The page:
A new research has revealed that the deadliest Ebola outbreak in the history of mankind could spread to no fewer than 15 countries in West and Central Africa.
The research, carried out by the University of Oxford, also stated that up to 70 million people would be at risk of infection.
It was gathered that the study compared historic outbreaks to the virus’ possible transmission in bats and chimpanzees to predict how the disease could spread through its vast animal reservoir.
According to reports, it is the first time scientists have attempted to explain how the virus, which is contracted through contact with infected bodily fluids, has traveled westward across Africa.
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The resulting map shows how the populations of the Central African Republic, Cameroon, Ghana and a dozen more countries could be hit by the outbreak, which has already killed nearly 2,300 people in 2014, according to latest estimates released on Tuesday, 9 September, 2014 by the World Health Organization, WHO.
Earlier studies on the Ebola Virus Disease, EVD, have revealed that several species of bat are suspected of carrying the virus through the jungles of West and Central Africa without showing symptoms, passing the disease onto other animals which are eaten by some communities as “bush meat”.
Researchers said transmission to the human population was not “inevitable”, but that environmental factors in many more countries than previously considered made it possible for further Ebola outbreak outbreaks.
According to the latest research conducted by the University of Oxford, Cote D’Ivoire, Gabon, Angola, Tanzania, Togo, Ethiopia, Mozambique, Burundi, Equatorial Guinea, Madagascar and Malawi could also join those countries already affected.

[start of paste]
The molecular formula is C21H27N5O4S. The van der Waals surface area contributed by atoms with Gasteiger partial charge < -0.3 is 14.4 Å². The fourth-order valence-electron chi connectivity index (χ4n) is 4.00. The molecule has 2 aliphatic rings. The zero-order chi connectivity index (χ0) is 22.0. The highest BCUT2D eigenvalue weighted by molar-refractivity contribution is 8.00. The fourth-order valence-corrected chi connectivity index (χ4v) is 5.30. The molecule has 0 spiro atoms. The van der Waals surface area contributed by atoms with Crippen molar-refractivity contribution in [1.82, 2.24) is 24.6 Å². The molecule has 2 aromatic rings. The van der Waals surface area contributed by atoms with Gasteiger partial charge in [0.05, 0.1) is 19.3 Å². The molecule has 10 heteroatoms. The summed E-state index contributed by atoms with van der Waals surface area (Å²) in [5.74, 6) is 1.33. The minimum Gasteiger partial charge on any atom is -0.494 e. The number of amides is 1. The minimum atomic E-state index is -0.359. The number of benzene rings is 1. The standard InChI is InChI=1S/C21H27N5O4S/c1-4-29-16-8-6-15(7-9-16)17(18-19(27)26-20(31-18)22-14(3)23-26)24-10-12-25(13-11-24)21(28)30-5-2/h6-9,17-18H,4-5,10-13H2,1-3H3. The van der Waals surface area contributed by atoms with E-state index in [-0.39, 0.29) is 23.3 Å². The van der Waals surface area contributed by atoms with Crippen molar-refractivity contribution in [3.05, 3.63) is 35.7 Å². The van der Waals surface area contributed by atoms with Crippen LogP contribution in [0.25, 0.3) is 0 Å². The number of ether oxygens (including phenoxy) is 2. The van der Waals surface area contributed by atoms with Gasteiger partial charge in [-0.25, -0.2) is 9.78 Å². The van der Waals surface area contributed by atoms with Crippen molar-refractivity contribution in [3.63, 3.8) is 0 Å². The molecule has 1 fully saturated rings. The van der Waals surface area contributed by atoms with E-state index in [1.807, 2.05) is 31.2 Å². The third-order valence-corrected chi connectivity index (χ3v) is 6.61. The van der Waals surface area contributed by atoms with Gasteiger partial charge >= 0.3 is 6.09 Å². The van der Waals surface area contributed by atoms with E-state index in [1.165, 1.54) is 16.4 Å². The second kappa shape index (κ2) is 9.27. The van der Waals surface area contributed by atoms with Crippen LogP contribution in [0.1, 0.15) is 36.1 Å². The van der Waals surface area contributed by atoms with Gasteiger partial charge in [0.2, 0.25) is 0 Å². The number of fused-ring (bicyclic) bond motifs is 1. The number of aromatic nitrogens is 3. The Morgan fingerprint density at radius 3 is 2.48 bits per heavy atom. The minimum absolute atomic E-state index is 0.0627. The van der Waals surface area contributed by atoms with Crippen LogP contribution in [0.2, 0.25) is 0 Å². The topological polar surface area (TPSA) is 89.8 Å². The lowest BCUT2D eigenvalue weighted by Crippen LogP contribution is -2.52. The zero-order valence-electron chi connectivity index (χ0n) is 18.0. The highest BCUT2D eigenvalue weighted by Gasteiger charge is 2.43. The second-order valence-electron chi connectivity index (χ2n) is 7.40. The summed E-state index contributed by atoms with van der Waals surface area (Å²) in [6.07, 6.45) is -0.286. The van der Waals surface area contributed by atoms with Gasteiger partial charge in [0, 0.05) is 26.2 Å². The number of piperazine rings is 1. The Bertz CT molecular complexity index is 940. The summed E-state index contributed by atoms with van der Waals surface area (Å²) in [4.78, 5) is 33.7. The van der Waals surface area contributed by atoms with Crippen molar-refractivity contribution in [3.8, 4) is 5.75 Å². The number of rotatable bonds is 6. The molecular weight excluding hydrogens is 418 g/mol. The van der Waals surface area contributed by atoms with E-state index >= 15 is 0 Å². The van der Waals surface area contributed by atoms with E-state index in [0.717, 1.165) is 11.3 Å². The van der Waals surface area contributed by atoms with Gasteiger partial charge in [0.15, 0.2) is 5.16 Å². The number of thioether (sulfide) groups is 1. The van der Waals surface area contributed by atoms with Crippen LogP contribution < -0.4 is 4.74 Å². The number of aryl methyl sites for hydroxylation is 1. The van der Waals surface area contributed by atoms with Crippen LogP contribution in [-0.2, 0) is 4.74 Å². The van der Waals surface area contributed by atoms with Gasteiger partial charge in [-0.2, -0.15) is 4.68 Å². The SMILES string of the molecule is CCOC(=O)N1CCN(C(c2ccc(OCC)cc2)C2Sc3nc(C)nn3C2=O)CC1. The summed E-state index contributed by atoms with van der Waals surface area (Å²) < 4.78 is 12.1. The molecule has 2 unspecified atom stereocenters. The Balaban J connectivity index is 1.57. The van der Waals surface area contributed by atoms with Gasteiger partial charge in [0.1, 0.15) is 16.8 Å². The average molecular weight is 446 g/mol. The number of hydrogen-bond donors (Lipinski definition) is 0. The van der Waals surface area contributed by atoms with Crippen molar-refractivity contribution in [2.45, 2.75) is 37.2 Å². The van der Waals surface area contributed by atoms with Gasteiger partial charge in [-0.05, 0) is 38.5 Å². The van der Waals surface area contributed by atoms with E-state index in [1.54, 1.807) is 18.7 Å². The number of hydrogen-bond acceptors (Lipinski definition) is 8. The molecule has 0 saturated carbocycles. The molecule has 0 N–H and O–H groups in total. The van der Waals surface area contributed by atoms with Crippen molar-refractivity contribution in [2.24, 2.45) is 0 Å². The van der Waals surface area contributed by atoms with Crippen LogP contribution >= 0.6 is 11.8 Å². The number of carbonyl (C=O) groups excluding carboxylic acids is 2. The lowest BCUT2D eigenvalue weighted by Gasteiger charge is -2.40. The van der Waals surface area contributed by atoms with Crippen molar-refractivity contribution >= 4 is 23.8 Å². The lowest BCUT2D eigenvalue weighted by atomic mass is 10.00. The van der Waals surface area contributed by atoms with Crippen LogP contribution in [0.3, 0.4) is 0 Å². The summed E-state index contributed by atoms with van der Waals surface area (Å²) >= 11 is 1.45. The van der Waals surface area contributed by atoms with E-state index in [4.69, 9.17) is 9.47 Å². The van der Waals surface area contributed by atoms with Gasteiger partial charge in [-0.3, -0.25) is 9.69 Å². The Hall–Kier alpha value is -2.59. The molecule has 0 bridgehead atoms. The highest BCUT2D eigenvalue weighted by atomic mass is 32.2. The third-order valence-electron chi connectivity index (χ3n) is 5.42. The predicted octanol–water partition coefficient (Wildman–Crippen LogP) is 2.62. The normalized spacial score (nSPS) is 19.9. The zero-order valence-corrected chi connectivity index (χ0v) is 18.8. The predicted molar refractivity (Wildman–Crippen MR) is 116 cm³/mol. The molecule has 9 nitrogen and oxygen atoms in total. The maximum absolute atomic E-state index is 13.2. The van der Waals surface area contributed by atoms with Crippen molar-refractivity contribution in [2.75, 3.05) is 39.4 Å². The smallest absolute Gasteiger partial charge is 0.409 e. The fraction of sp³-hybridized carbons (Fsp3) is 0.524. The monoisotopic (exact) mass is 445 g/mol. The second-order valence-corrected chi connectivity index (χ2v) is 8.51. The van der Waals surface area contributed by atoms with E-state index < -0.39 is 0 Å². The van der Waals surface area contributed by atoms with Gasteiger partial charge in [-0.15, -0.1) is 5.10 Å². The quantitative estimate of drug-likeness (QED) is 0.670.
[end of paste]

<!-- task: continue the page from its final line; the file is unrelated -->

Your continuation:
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More than 1,000 people have so far died in Liberia, where the country’s Defence Minister Brownie Samukai has said the disease threatens the country’s very existence.
“Liberia is facing a serious threat to its national existence. The deadly Ebola virus has caused a disruption of the normal functioning of our State,” the minister said on Tuesday.
It would be recalled that more deaths have been reported in Sierra Leone, Nigeria and Guinea and one case has recently been confirmed Senegal.
“Our map shows the likely ‘reservoir’ of Ebola virus in animal populations, and this is larger than has been previously appreciated,” Oxford study’s author Nick Golding, a researcher at the University’s Department of Zoology, said.
“This does not mean that transmission to humans is inevitable in these areas; only that all the environmental and epidemiological conditions suitable for an outbreak occur there,” Golding added.
No fewer than seven people have died from the Ebola virus in Nigeria since the late Patrick Sawyer brought the deadly disease into Lagos on 20 July, 2014.